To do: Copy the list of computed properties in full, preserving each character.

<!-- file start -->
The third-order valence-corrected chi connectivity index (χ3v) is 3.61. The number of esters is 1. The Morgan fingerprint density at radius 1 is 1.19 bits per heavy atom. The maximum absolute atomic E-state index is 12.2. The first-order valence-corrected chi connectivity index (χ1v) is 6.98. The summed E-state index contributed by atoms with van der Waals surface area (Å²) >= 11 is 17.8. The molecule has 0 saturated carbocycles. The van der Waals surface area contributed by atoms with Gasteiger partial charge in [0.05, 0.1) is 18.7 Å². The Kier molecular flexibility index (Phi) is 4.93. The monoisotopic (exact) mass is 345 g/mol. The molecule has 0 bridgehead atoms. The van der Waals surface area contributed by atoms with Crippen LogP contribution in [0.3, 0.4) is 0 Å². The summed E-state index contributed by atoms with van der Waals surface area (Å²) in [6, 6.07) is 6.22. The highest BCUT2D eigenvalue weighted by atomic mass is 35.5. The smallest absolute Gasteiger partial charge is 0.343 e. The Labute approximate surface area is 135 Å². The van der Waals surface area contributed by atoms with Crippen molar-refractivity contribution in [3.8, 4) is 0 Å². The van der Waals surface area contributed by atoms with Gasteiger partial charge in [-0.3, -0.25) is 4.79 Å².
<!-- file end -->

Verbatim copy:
The third-order valence-corrected chi connectivity index (χ3v) is 3.61. The number of esters is 1. The Morgan fingerprint density at radius 1 is 1.19 bits per heavy atom. The maximum absolute atomic E-state index is 12.2. The first-order valence-corrected chi connectivity index (χ1v) is 6.98. The summed E-state index contributed by atoms with van der Waals surface area (Å²) >= 11 is 17.8. The molecule has 0 saturated carbocycles. The van der Waals surface area contributed by atoms with Gasteiger partial charge in [0.05, 0.1) is 18.7 Å². The Kier molecular flexibility index (Phi) is 4.93. The monoisotopic (exact) mass is 345 g/mol. The molecule has 0 bridgehead atoms. The van der Waals surface area contributed by atoms with Crippen LogP contribution in [0.3, 0.4) is 0 Å². The summed E-state index contributed by atoms with van der Waals surface area (Å²) in [6, 6.07) is 6.22. The highest BCUT2D eigenvalue weighted by atomic mass is 35.5. The smallest absolute Gasteiger partial charge is 0.343 e. The Labute approximate surface area is 135 Å². The van der Waals surface area contributed by atoms with Crippen molar-refractivity contribution in [3.8, 4) is 0 Å². The van der Waals surface area contributed by atoms with Gasteiger partial charge in [-0.3, -0.25) is 4.79 Å².